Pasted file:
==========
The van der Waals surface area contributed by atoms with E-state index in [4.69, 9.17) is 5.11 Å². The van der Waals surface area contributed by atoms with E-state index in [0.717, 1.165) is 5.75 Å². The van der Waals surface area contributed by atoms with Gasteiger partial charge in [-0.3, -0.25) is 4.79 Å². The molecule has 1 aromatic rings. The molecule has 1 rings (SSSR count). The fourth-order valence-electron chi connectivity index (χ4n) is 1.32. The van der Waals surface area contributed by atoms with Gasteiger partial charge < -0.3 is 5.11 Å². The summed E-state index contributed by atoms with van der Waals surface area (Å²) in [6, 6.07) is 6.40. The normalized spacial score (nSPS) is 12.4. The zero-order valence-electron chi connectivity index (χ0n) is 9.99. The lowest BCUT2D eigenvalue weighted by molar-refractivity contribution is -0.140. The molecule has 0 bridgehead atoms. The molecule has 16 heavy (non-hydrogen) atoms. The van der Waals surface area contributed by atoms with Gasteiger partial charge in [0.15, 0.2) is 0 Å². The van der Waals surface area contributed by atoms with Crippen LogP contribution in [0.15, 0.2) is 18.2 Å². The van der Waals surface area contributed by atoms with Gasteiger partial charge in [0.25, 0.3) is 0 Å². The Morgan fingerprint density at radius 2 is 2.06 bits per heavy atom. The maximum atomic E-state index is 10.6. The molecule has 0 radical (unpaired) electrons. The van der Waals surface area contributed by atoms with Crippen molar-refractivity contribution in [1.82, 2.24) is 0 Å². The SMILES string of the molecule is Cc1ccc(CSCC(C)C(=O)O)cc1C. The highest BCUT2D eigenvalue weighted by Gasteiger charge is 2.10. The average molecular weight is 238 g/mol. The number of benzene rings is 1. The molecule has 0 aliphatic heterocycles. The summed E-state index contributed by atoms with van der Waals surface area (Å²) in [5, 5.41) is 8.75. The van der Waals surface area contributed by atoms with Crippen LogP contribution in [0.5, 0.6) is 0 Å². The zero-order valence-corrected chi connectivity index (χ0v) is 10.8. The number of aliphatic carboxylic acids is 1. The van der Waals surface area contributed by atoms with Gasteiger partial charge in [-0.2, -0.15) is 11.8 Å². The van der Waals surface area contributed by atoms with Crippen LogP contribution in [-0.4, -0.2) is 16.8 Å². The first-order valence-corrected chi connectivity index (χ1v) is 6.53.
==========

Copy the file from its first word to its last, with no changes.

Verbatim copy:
The van der Waals surface area contributed by atoms with E-state index in [4.69, 9.17) is 5.11 Å². The van der Waals surface area contributed by atoms with E-state index in [0.717, 1.165) is 5.75 Å². The van der Waals surface area contributed by atoms with Gasteiger partial charge in [-0.3, -0.25) is 4.79 Å². The molecule has 1 aromatic rings. The molecule has 1 rings (SSSR count). The fourth-order valence-electron chi connectivity index (χ4n) is 1.32. The van der Waals surface area contributed by atoms with Gasteiger partial charge < -0.3 is 5.11 Å². The summed E-state index contributed by atoms with van der Waals surface area (Å²) in [6, 6.07) is 6.40. The normalized spacial score (nSPS) is 12.4. The zero-order valence-electron chi connectivity index (χ0n) is 9.99. The lowest BCUT2D eigenvalue weighted by molar-refractivity contribution is -0.140. The molecule has 0 bridgehead atoms. The molecule has 16 heavy (non-hydrogen) atoms. The van der Waals surface area contributed by atoms with Gasteiger partial charge in [0.15, 0.2) is 0 Å². The van der Waals surface area contributed by atoms with Crippen LogP contribution in [0.15, 0.2) is 18.2 Å². The van der Waals surface area contributed by atoms with Gasteiger partial charge in [0.25, 0.3) is 0 Å². The Morgan fingerprint density at radius 2 is 2.06 bits per heavy atom. The maximum atomic E-state index is 10.6. The molecule has 0 radical (unpaired) electrons. The van der Waals surface area contributed by atoms with Crippen molar-refractivity contribution in [1.82, 2.24) is 0 Å². The SMILES string of the molecule is Cc1ccc(CSCC(C)C(=O)O)cc1C. The highest BCUT2D eigenvalue weighted by Gasteiger charge is 2.10. The average molecular weight is 238 g/mol. The number of benzene rings is 1. The molecule has 0 aliphatic heterocycles. The summed E-state index contributed by atoms with van der Waals surface area (Å²) in [5, 5.41) is 8.75. The van der Waals surface area contributed by atoms with Crippen LogP contribution in [0.5, 0.6) is 0 Å². The zero-order valence-corrected chi connectivity index (χ0v) is 10.8. The number of aliphatic carboxylic acids is 1. The van der Waals surface area contributed by atoms with Gasteiger partial charge in [-0.2, -0.15) is 11.8 Å². The van der Waals surface area contributed by atoms with Crippen LogP contribution in [-0.4, -0.2) is 16.8 Å². The first-order valence-corrected chi connectivity index (χ1v) is 6.53.